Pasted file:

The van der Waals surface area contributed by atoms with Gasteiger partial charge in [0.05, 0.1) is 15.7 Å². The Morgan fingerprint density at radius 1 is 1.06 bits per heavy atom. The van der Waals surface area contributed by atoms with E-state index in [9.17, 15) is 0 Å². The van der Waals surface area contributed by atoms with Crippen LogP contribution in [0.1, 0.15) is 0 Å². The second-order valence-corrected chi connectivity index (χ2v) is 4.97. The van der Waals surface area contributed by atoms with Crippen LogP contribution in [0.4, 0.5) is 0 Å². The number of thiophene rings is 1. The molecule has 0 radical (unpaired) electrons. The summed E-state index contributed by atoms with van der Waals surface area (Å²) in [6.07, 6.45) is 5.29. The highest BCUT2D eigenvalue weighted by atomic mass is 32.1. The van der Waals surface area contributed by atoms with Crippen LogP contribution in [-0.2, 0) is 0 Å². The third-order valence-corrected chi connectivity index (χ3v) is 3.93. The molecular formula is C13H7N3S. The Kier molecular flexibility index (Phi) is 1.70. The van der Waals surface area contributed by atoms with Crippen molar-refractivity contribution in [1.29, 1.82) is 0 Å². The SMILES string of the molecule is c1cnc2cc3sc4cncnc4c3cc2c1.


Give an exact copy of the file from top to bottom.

The van der Waals surface area contributed by atoms with Gasteiger partial charge in [0.05, 0.1) is 15.7 Å². The Morgan fingerprint density at radius 1 is 1.06 bits per heavy atom. The van der Waals surface area contributed by atoms with E-state index in [9.17, 15) is 0 Å². The van der Waals surface area contributed by atoms with Crippen LogP contribution in [0.1, 0.15) is 0 Å². The second-order valence-corrected chi connectivity index (χ2v) is 4.97. The van der Waals surface area contributed by atoms with Crippen LogP contribution in [0.4, 0.5) is 0 Å². The number of thiophene rings is 1. The molecule has 0 radical (unpaired) electrons. The summed E-state index contributed by atoms with van der Waals surface area (Å²) in [6.07, 6.45) is 5.29. The highest BCUT2D eigenvalue weighted by atomic mass is 32.1. The van der Waals surface area contributed by atoms with Crippen LogP contribution in [-0.2, 0) is 0 Å². The third-order valence-corrected chi connectivity index (χ3v) is 3.93. The molecular formula is C13H7N3S. The Kier molecular flexibility index (Phi) is 1.70. The van der Waals surface area contributed by atoms with Crippen molar-refractivity contribution in [1.29, 1.82) is 0 Å². The SMILES string of the molecule is c1cnc2cc3sc4cncnc4c3cc2c1.